Announcement

Collapse
No announcement yet.

What is the real downside of biplanes?

Collapse
X
 
  • Filter
  • Time
  • Show
Clear All
new posts

  • What is the real downside of biplanes?

    You see very few biplanes in IMAC, and I’m a HUGE fan of biplanes. From a judging perspective, what are the downsides of biplanes? They can obviously do the sequences.

  • #2
    For me, its the extra work involved. Assembly takes longer, more surfaces to get trimmed, and Bipes tend to be shorter coupled making them more sensitive to my dumb fingers.

    Brad

    Comment


    • #3
      I flew a bipe (Aeroworks) for a couple seasons and liked it very much - easy to see. With all the extra drag, downlines were very manageable but had to manage power well to make them fly nicely. Didn't have the coupling issues mentioned as the fuse was quite long for a bipe. On the downside : 1) weight - expect a pretty big penalty there - snaps and point rolls sluggish and difficult to stop precisely. Have to anticipate reaching the point.. 2) Time to assemble. On average it would take me 30 minutes to assemble the aircraft and be ready to fly. Disassembly a little faster - about 20 minutes. 3) Have to get up and down off the ground several times during the assembly / disassembly process. As you get older this becomes a larger problem. 4) Trimming. I never did come up with a method of reliably trimming the aircraft. Sticking that wing up top makes a giant difference everywhere. I got it to fly well but there was always a nagging thought in the back of my mind that it wasn't quite right. Don't have that with a monoplane.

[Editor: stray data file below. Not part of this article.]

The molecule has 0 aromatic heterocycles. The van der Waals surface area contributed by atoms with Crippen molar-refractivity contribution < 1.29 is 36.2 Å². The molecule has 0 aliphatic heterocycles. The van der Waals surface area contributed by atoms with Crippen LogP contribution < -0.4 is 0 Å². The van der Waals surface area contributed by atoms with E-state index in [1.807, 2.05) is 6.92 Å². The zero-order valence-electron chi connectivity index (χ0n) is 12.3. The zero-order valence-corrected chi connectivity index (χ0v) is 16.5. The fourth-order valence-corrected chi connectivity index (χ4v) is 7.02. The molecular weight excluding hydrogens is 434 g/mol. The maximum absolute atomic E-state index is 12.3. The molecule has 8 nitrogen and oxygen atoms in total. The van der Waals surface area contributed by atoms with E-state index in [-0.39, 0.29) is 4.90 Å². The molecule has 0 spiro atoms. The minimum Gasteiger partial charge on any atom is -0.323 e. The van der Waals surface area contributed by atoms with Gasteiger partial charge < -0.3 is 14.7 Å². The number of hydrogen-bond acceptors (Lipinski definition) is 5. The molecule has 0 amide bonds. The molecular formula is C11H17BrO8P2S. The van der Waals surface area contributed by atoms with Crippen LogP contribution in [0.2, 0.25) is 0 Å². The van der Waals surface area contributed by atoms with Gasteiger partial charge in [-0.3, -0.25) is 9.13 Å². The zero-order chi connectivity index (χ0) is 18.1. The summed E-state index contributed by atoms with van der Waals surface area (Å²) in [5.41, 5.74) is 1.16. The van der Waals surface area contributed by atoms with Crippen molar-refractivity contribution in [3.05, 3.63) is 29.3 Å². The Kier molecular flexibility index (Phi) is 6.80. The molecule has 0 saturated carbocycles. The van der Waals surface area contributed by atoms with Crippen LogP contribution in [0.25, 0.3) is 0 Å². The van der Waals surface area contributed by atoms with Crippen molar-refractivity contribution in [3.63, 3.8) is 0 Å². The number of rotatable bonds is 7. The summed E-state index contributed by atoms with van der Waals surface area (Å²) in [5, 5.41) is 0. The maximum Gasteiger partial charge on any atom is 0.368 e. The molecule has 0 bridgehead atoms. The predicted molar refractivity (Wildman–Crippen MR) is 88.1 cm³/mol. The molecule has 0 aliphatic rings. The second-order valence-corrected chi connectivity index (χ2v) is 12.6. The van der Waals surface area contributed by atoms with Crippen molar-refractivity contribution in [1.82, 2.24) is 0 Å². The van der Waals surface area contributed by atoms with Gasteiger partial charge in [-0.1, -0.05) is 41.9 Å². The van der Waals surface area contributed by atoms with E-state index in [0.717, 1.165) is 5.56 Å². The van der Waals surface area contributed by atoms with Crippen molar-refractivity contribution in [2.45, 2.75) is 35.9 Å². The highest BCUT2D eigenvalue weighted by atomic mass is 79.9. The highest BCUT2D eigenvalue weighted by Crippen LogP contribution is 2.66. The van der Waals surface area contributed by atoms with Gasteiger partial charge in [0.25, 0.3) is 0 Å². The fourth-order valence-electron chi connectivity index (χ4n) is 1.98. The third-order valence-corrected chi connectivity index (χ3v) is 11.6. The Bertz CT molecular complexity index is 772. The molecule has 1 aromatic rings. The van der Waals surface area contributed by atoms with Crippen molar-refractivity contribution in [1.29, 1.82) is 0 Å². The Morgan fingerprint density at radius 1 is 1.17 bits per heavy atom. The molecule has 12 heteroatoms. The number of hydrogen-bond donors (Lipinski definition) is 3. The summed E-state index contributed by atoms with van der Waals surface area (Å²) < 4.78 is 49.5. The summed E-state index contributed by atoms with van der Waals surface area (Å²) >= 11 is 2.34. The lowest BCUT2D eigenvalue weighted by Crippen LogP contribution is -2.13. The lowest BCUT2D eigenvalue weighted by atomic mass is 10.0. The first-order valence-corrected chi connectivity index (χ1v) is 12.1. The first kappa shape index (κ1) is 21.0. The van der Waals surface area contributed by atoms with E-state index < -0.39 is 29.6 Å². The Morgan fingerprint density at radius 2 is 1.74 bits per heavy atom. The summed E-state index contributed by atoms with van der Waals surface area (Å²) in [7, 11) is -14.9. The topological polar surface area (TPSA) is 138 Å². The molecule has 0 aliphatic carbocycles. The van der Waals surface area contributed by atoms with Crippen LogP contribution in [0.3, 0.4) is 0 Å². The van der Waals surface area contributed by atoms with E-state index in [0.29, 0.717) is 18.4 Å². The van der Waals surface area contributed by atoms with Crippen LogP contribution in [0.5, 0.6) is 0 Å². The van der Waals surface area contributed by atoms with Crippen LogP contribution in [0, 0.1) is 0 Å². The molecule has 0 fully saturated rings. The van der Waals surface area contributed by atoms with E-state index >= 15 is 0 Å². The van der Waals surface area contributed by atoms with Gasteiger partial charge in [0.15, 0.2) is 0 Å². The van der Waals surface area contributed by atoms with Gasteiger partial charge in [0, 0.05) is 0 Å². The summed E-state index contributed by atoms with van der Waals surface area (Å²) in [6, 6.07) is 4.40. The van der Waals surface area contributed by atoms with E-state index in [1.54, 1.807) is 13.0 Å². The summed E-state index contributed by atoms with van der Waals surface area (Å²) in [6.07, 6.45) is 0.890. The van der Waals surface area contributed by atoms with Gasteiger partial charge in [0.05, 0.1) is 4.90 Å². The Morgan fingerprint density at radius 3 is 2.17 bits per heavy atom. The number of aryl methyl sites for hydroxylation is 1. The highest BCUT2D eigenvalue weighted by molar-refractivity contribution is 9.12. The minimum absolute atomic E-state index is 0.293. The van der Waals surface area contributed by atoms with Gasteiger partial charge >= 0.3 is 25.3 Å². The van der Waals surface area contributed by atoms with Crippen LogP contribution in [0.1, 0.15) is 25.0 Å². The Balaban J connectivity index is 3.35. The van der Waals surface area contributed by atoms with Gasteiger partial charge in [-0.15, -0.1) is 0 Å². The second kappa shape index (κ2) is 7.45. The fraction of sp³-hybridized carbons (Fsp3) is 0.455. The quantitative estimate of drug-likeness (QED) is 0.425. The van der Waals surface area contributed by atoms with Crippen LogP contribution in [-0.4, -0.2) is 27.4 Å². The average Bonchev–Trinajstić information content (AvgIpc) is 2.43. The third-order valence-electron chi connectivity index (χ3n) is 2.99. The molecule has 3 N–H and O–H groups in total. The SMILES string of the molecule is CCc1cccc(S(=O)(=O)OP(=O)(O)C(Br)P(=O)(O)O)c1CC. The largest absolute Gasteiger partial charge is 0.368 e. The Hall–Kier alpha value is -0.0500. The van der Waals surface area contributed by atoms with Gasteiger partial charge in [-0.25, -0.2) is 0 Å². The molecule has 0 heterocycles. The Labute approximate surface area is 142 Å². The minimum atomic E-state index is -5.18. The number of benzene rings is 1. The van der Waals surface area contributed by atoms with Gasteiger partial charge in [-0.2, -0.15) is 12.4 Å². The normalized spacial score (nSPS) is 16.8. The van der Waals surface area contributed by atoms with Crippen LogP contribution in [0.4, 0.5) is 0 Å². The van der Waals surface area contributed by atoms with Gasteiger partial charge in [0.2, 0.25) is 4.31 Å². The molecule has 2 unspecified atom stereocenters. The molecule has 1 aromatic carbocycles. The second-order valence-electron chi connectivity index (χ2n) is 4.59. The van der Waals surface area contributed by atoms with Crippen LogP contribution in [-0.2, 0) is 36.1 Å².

I also love bipes but doubt I will ever have one again for competitive IMAC. There's a old adage to goes "Everyone wants a biplane until they have one".

      Comment


      • #4
        There aren't really any issues from a judging standpoint; if anything, bipes show off wings level errors more than monoplanes. Most of the major downsides have already been mentioned. In addition what Brad and Steve brought up, I'd add that orientation can be a real challenge for some pilots as bipes can tend to turn into a "box" visually at certain points in the airspace.
        The aw 20-300 was probably the closest to being a competitive bipe for mortal pilots, but it had some serious issues. They were wildly inconsistent weight wise from one plane to another - two identically up fitted planes were known to vary by as much as five lbs in finished weight - and the wings were plagued with structural issues. The one I had was impossible to balance with anything short of a quad on the front, or multiple pounds of dead weight. I think the 20-300 is the right plane to model for precision flying, but it would be a monumental project to undertake.
        t

        Comment


        • #5
          I’m contemplating a biplane to be my backup plane (Flex Mamba 120cc). I don’t mind the extra time to setup. I had a Beast in the past, and that wasn’t too bad (4 screws and 4 pins). I never had the Beast setup with IMAC-level throws, so I’m not sure how it would have been. I just know it was an absolute blast to throw around the sky. Nothing is available right now, so I have some time to decide.

          Comment


          • #6
            I had a Beast with a DA120, and it was fun to fly. Didn't track like a Carden and even with low rate throws it took a lot of work to fly smoothly thru maneuvers.

            The orientation issue that Ty mentioned was the main reason I decided to sell. Lost count of the heart spasms when flying in overcast or other sky conditions that caused it to "become a box "

            The assembly/disassembly is a pain, when storms roll thru during a contest.....or when one's back/ knees are acting up.....sucks getting old.

            Comment

            Working...
            X